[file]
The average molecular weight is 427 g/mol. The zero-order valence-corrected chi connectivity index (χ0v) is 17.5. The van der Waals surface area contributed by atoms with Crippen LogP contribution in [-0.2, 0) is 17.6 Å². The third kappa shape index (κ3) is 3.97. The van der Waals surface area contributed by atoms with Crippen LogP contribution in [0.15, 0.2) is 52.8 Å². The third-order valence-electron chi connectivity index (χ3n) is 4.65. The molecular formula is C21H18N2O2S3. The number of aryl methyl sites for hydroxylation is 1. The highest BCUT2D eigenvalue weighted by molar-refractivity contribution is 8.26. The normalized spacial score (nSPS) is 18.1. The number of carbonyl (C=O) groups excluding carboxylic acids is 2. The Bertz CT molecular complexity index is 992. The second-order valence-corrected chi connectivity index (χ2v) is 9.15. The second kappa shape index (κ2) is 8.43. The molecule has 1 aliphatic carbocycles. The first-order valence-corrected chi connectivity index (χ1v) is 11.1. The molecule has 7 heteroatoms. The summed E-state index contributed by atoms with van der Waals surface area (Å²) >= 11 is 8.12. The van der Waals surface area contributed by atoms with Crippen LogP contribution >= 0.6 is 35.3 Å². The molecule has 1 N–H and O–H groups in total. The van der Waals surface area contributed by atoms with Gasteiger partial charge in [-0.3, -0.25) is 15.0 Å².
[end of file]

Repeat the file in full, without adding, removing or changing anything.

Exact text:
The average molecular weight is 427 g/mol. The zero-order valence-corrected chi connectivity index (χ0v) is 17.5. The van der Waals surface area contributed by atoms with Crippen LogP contribution in [-0.2, 0) is 17.6 Å². The third kappa shape index (κ3) is 3.97. The van der Waals surface area contributed by atoms with Crippen LogP contribution in [0.15, 0.2) is 52.8 Å². The third-order valence-electron chi connectivity index (χ3n) is 4.65. The molecular formula is C21H18N2O2S3. The number of aryl methyl sites for hydroxylation is 1. The highest BCUT2D eigenvalue weighted by molar-refractivity contribution is 8.26. The normalized spacial score (nSPS) is 18.1. The number of carbonyl (C=O) groups excluding carboxylic acids is 2. The Bertz CT molecular complexity index is 992. The second-order valence-corrected chi connectivity index (χ2v) is 9.15. The second kappa shape index (κ2) is 8.43. The molecule has 1 aliphatic carbocycles. The first-order valence-corrected chi connectivity index (χ1v) is 11.1. The molecule has 7 heteroatoms. The summed E-state index contributed by atoms with van der Waals surface area (Å²) >= 11 is 8.12. The van der Waals surface area contributed by atoms with Crippen LogP contribution >= 0.6 is 35.3 Å². The molecule has 1 N–H and O–H groups in total. The van der Waals surface area contributed by atoms with Gasteiger partial charge in [-0.3, -0.25) is 15.0 Å².